Painkiller slugfest could be expanding

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Advil, Tylenol rivals mull images

The marketing war between Advil and Tylenol, with each maligning the other's safety, now threatens to be joined by other pain relievers that see opportunity in keeping their images clean.

Competitors such as Procter & Gamble Co., marketer of Aleve, and Bayer Corp., marketer of Actron, are taking a keen interest in the mudslinging being waged by Tylenol and Advil. An executive who works on Actron said the brand may even choose to capitalize on the controversy directly in its advertising. BBDO Worldwide, New York, handles Actron.

Although Johnson & Johnson had questioned the safety of ibuprofen generically for months, things became heated after an American Home Products Corp. spot highlighted an alcohol-interaction warning on Tylenol labels, concluding it might be safer to take Advil. J&J placed defensive ads last week and AHP struck again, reprinting an ad from an individual who won an $8 million liver injury case against J&J, without mentioning its Advil product.

WELCOMING CEASE-FIRE

Executives at AHP and J&J would welcome a cease-fire. But more than a decade of bad blood, combined with the feeling that a company can't let its brand get kicked around in public, have so far kept the battle escalating.

"Long-term, this isn't great for business, but you can't let the neighborhood bully keep hitting you," said one exec close to AHP.

Tylenol ad spending rose 25% to $212 million in 1995, more than double Advil's static support of $103 million, according to Competitive Media Reporting. Young & Rubicam, New York, handles Advil; Saatchi & Saatchi Healthcare Connection has Tylenol.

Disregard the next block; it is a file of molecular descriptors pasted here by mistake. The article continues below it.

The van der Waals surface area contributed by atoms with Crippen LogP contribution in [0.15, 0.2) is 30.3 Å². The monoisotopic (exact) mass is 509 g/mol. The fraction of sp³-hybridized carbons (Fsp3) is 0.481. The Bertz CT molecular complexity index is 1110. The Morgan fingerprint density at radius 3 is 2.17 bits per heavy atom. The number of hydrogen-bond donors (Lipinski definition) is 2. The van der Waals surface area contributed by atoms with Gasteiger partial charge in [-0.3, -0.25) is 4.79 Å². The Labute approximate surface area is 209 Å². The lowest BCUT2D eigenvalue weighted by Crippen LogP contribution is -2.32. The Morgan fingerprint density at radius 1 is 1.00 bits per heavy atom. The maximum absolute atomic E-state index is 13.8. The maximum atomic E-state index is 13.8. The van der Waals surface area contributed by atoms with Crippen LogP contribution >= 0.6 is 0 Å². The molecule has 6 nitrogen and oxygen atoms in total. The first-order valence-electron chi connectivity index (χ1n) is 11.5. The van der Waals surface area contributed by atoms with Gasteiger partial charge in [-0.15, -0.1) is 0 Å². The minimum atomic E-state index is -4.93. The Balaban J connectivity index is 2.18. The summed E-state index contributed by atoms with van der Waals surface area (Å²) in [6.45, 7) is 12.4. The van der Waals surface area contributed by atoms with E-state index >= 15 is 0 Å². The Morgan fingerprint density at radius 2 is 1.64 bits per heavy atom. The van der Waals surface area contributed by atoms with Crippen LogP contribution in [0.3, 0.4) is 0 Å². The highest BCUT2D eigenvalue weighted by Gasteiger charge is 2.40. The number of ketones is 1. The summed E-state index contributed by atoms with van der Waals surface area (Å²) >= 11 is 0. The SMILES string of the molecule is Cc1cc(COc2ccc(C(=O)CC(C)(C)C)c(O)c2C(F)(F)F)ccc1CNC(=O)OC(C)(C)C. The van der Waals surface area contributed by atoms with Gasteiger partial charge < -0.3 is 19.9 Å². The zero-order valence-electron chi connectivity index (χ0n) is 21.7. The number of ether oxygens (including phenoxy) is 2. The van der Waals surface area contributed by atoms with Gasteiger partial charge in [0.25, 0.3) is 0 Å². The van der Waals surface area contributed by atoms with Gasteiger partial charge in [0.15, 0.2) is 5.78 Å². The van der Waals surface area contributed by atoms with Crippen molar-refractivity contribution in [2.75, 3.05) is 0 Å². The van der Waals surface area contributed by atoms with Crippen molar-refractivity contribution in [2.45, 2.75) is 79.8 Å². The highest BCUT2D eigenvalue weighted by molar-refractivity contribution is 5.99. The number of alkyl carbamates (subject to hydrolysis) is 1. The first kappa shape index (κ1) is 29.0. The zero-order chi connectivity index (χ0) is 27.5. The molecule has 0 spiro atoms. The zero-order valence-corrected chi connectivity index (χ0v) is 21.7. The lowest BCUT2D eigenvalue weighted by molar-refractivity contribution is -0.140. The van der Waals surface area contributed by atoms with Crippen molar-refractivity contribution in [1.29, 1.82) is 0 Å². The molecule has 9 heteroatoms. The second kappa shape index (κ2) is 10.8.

Tylenol with more than 30% of the $2.7 billion market, lost nearly 5% share on sales of $811 million through last year. Second-ranked Advil was up almost 3% to 12.9% and $347 million, but that trailed private label's 22.2% share.

`BIG MARKETING QUESTIONS'

"This raises some big questions on marketing," said an exec inside J&J, who noted that Tylenol went through similarly fierce battles over aspirin in the 1970s.

A move by the Food & Drug Administration may be necessary to end the current feud.

In a letter to the Nonprescription Drug Manufacturers Association, Debra Bowen, director of the FDA's OTC drug evaluation division, wrote that the group found "a lack of uniformity in the use of an alcohol warning. We believe that this lack of uniformity is, in the least, confusing to consumers . . . We are asking that you inform your member companies of our upcoming action and encourage them to implement the proposed warning as soon as possible."

AVOIDING THE CONTROVERSY

An NDMA spokeswoman said the group passed the letter along to its members but decided "the issue is best handled by individual companies."

The campaigns shifted into national newspapers after all four major networks, citing concerns about consumer confusion on comparative safety claims, yanked Advil spots as well as a few Tylenol ads (AA, March 11).

ABC was alone among the networks in issuing an across-the-board policy excluding future comparative drug safety ads.

Copyright March 1996 Crain Communications Inc.

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